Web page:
TFP Brain Gain series: Grad student helps next generationWritten by Lori Golaszewski | | firstname.lastname@example.org
Helping high school students get on the right track for a college education is all part of a day’s work for Joel Todd. Todd is a guidance coordinator for UT’s Upward Bound Program, which helps low-income and first-generation college students make a successful transition from high school to college. Todd assists students with their college searches, helps them choose their majors and makes sure they complete their ACT or SAT tests and financial aid applications.
“What is rewarding is working with students who may have some challenges or barriers to their own success and helping them to realize their fullest potential,” Todd said.
Born in Washington, D.C., but raised in Mansfield, Todd came to Toledo to pursue his undergraduate degree at UT. He started out in early childhood education, but switched majors and graduated with a bachelor’s degree in psychology in 2007. He is studying for his master’s degree in community counseling at UT.
“Being a graduate of UT, I am definitely a champion for UT,” he said. “I had a very good undergrad experience, and I like to pass that on to our [Upward Bound] students. We try to remind them that they don’t always have to go far away from home to get a great college experience.”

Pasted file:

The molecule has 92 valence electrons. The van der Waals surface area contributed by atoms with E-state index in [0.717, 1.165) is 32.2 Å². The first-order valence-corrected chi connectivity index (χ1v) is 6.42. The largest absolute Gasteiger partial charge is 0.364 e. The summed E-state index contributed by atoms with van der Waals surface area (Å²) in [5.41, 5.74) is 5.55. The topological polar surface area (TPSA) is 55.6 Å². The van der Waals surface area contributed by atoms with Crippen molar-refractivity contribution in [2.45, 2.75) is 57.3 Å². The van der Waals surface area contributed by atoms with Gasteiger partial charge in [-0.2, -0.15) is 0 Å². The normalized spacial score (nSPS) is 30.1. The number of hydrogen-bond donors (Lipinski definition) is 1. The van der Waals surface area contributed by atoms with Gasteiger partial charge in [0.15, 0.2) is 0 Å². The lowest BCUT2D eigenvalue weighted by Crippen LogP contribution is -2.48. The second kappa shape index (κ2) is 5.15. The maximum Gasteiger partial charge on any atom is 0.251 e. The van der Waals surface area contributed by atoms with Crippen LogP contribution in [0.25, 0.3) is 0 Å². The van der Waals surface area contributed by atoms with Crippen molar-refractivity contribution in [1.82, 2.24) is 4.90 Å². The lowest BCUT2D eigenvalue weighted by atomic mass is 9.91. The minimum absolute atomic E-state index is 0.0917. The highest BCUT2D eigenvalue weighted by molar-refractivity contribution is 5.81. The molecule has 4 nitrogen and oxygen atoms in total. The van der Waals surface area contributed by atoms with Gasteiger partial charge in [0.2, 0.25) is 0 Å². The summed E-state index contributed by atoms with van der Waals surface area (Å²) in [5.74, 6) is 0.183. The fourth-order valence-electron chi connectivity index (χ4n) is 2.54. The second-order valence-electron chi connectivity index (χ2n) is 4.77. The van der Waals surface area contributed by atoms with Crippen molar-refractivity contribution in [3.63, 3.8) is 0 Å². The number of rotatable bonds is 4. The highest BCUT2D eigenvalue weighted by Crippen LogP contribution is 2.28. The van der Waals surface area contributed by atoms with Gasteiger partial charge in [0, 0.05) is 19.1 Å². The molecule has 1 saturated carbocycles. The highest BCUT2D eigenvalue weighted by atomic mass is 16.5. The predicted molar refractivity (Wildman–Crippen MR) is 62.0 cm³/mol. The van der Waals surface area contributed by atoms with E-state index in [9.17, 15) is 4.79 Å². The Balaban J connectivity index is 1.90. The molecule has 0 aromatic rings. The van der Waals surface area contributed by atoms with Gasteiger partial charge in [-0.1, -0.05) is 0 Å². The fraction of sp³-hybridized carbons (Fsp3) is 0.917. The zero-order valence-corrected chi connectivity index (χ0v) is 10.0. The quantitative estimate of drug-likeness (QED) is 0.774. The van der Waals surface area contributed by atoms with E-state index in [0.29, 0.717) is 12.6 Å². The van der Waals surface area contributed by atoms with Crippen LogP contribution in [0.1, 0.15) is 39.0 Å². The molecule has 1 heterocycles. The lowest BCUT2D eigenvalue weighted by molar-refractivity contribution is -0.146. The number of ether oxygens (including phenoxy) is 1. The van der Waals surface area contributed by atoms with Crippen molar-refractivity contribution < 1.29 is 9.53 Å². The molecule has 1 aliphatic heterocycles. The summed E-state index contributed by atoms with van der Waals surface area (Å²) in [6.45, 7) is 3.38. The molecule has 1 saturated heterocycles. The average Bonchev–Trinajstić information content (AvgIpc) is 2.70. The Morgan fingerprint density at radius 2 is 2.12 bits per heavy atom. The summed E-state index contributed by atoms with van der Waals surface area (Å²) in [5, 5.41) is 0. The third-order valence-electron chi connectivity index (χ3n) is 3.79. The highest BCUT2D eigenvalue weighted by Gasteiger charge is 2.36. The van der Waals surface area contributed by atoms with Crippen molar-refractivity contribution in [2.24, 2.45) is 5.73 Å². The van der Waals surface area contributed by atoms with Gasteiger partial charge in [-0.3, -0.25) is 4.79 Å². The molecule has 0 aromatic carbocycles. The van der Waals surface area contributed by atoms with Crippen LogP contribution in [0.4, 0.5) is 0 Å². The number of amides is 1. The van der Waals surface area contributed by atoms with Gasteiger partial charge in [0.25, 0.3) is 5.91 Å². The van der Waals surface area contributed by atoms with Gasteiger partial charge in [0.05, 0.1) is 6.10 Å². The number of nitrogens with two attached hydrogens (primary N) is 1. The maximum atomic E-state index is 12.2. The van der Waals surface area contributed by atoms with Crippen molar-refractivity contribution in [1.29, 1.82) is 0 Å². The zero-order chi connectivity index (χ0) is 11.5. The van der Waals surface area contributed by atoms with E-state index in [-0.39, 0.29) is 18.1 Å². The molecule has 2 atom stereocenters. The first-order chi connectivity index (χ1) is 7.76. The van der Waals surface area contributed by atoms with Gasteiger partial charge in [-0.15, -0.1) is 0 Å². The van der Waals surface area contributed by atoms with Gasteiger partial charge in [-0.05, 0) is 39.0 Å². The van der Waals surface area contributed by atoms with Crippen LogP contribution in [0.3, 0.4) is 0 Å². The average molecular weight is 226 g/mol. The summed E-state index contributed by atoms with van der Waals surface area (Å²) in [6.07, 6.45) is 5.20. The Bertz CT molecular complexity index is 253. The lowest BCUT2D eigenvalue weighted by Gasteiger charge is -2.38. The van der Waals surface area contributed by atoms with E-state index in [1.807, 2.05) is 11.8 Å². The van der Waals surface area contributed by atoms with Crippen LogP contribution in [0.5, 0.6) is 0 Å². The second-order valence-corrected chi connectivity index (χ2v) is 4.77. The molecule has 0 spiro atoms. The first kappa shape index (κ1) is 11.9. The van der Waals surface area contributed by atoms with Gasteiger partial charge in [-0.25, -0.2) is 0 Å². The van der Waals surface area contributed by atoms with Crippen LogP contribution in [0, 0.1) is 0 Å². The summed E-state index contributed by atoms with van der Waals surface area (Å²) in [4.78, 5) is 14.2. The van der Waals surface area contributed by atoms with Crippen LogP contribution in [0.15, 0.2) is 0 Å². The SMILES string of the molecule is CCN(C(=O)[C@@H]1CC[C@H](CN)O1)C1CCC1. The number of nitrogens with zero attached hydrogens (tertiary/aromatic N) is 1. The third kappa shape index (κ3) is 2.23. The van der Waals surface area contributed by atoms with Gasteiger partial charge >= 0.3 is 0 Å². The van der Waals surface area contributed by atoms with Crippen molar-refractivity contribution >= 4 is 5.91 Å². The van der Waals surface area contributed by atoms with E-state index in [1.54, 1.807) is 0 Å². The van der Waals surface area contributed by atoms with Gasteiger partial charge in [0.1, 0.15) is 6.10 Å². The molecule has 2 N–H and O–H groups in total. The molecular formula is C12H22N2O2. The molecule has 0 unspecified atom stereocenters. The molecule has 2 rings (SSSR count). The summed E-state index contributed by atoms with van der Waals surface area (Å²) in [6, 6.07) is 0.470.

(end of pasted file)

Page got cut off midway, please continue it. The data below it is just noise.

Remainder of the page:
Todd made the most of his undergrad years by getting involved in numerous student organizations, including the Student African American Brotherhood, Black Student Union and Alpha Phi Alpha fraternity.
He also was a member of Blue Key and Golden Key national honor societies and served as a student trustee on the UT Board of Trustees.
In addition, he volunteered with Habitat for Humanity and traveled to Bay St. Louis, Miss., during an alternative spring break to assist rebuilding efforts following Hurricane Katrina.
“I was pretty active in high school, but not as much as in college,” Todd said. “I wanted to make my college experience something that would be memorable and also put myself in different positions to have some great networking opportunities and just connect with good people.”
Todd credits his father and grandmother with being instrumental to his success and teaching him to be of service to others in the community.
“My dad and grandmother were always pushing me to that next level,” he said. “Coming to Toledo and being around other like-minded people on campus, and through my church also, pushed me to that next level.”
He strives to offer that same guidance to the two students he mentors at Lincoln Academy for Boys and to his little brother in Big Brothers Big Sisters of Northwestern Ohio.
Todd is scheduled to graduate from UT in spring or summer 2010, but isn’t sure what the future holds.
“Toledo hasn’t given me any reason to leave; I can say that definitely,” he said.
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